Benedikt Fischer is a British Columbia-based senior addiction and public health researcher.
The illicit drug death crisis in British Columbia is mercilessly raging on. More than 2,000 individuals, mostly young- or middle-aged, died from an overdose in the province in 2022 – about seven times as many annual motor-vehicle incident fatalities and just under the total number of COVID-19 deaths last year. These statistics are well-known; the solutions for this unfathomable public health emergency, not so much.
Tuesday marks the first day of B.C.’s “drug decriminalization” initiative: Adults carrying up to 2.5 grams of most illicit drugs for personal use will no longer be arrested or have the substance seized by police. For the federal Minister of Mental Health and Addictions, the measure represents “bold actions and significant policy change,” reduces drug users’ “stigma and harm” and provides “another tool to end the overdose crisis.”
This optimistic impact projection is questionable for several concrete reasons. While B.C. features a comparably high rate of illicit drug possession charges, in most instances where only possession as stipulated by the decriminalization initiative is involved, no arrest or charge would ordinarily occur anyway. Moreover, the defined possession amounts are small and do not cover many users’ actual personal use supply. Furthermore, for considerable time now, most fatal drug overdoses occur in private residences – typically far removed from interference by law enforcement.
Despite the charitable prospects of police to “offer information on available health and social supports and … help with referrals,” this measure will do little tangible to reduce drug users’ use of and exposure to the highly potent and toxic drugs that have been killing them.
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Other questions arise besides those concerning impact. Other provinces, such as Alberta and Ontario, also have excessively high opioid overdose rates. The Charter of Rights and Freedom enshrines all Canadians’ right to life as well as equality before the law. If the federal drug law’s partial suspension is assumed to reduce the overdose death toll, why is it not equitably applied across the country?
The decriminalization initiative is a largely symbolic policy measure in the face of an unrelenting crisis where attention toward more effective life-saving strategies is urgently needed. This is also because essential, practical characteristics of overdose deaths have been changing.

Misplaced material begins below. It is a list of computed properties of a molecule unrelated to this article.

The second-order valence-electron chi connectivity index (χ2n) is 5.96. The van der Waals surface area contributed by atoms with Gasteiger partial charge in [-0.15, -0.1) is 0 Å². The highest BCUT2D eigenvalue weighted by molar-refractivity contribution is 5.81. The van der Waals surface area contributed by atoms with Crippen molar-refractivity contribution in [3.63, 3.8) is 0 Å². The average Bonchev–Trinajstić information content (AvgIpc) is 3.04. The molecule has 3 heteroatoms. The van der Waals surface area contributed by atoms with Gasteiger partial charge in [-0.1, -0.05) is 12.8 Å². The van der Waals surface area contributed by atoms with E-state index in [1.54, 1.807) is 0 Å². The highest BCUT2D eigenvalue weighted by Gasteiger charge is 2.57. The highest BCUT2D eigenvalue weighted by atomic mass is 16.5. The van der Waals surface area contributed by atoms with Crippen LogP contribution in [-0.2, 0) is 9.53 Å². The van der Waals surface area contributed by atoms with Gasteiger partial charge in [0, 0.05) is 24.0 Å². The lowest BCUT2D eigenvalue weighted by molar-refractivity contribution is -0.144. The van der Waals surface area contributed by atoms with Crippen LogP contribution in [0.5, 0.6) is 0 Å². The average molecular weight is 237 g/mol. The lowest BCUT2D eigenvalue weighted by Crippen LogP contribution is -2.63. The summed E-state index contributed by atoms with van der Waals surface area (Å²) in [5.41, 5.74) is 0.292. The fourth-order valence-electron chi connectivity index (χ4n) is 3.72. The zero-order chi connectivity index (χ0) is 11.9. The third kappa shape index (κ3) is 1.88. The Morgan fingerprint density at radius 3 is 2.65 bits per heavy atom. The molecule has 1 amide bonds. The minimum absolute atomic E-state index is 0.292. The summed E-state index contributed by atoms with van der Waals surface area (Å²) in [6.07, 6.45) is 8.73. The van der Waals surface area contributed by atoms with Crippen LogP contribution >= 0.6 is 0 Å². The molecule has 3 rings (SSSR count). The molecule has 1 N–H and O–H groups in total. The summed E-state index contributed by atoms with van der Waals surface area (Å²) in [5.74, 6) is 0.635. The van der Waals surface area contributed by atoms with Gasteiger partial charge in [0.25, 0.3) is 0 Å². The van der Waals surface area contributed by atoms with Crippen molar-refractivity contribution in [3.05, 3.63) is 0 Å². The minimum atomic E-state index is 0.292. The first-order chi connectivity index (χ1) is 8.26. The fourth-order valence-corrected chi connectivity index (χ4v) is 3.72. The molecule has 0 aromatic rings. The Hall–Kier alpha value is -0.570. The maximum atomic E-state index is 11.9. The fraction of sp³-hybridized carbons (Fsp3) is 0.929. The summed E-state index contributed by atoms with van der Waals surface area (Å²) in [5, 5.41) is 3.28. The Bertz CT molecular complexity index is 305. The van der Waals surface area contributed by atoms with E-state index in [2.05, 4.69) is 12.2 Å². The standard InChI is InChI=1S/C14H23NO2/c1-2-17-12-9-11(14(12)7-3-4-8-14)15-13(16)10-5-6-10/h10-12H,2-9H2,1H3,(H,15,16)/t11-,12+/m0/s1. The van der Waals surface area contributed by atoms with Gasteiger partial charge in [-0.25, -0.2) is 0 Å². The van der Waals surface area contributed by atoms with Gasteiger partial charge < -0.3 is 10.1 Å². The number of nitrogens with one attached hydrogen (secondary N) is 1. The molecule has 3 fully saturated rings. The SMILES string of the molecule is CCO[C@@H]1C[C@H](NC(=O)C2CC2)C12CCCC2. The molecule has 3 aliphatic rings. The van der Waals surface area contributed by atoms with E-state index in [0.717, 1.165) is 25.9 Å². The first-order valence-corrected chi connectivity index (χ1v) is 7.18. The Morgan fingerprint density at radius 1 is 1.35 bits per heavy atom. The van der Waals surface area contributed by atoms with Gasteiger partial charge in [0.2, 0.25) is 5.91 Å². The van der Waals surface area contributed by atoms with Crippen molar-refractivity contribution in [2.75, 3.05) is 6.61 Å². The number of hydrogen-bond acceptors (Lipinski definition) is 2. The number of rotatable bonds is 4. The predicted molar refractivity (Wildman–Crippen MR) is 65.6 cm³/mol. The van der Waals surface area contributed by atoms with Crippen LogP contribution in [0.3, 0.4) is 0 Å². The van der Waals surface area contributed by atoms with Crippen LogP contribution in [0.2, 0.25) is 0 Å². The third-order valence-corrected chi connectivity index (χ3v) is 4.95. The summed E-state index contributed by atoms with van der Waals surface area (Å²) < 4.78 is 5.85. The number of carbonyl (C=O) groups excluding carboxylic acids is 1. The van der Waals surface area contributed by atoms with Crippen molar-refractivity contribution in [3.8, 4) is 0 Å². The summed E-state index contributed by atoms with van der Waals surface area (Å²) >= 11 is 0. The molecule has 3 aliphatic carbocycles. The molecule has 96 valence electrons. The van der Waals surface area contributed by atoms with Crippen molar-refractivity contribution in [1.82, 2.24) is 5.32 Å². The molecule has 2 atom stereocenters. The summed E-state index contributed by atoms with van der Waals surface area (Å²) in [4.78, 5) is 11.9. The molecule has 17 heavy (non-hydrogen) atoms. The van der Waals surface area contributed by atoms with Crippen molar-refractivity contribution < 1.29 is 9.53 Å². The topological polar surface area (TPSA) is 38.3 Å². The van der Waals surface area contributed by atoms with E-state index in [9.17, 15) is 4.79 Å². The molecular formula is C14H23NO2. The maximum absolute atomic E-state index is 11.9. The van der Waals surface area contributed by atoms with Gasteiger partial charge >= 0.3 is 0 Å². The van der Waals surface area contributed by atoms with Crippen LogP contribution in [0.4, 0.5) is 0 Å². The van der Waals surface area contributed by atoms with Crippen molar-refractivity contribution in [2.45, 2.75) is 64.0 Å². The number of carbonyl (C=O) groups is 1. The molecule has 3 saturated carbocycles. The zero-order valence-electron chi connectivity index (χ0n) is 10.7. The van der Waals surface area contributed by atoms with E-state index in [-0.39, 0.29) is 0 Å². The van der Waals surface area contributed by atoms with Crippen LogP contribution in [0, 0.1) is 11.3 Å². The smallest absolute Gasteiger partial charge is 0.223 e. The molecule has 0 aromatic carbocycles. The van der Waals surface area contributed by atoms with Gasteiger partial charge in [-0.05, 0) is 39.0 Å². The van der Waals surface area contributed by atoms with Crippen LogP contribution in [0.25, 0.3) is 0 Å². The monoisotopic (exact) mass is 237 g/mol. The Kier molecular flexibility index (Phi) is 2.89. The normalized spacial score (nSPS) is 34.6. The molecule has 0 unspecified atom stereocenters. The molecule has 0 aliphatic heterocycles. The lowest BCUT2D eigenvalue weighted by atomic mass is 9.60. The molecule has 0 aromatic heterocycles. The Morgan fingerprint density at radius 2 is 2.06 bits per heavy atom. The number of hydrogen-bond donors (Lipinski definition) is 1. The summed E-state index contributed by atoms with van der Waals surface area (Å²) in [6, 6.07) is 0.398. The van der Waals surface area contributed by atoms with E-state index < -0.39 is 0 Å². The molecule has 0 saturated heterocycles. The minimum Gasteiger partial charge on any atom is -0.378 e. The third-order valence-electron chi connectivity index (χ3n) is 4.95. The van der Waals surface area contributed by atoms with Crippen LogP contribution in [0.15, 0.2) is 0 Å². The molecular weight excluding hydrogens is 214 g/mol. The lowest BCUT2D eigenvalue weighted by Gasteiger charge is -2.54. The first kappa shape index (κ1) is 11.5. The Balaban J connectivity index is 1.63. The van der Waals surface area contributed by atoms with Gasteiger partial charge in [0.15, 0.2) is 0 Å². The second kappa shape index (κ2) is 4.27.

For example, while the large majority of deaths still occur from illicit fentanyl or similarly toxic, synthetic opioids, about half by now also involve psychostimulant drugs (such as cocaine and methamphetamine) and a substantial proportion are further contaminated with some form of benzodiazepine constituent. This means current interventions principally geared at opioid-related overdoses – for example, naloxone for overdose reversal or opioid pharmacotherapy for treatment – are increasingly limited in fit and effectiveness for addressing them.
Recent data from the BC Coroners Service show that substantially more than half of fatal drug overdoses have been occurring from inhalation rather than injection use. This is a stunning development, given the belief for decades was that inhalation represented a safer use mode even for high-risk drugs, and would quite reliably protect users from acute overdose death.
But the present drug supply’s exceptionally potent and toxic qualities have turned this also into a historical truth. Current intervention realities mean that a disproportionate number of drug inhalers find themselves at much elevated risk of dying, since only a minority of the supervised-consumption sites operating in B.C. accommodate their method of consumption.
In B.C., we are nowhere nearer to effectively solving the overdose death crisis than five years ago or before the COVID-19 pandemic began. Current interventions still largely address the peripheries of illicit drug use leading to fatal overdoses, rather than the quintessential causal pathway that kills people: exposure to a supply that is toxic and deadly.
Recognizing this stalemate, there are two likely prospect scenarios for the crisis actually moving to an end. One is that it will mysteriously run out of people available for overdosing at the hands of these deadly drugs. The other is that our intervention and policy systems will finally muster the resolve to provide all those involved with and at risk for overdose from illicit, toxic drugs with the legal, quality-controlled and safer supply that will drastically reduce their risk of imminent death.
The better option should be easy to choose.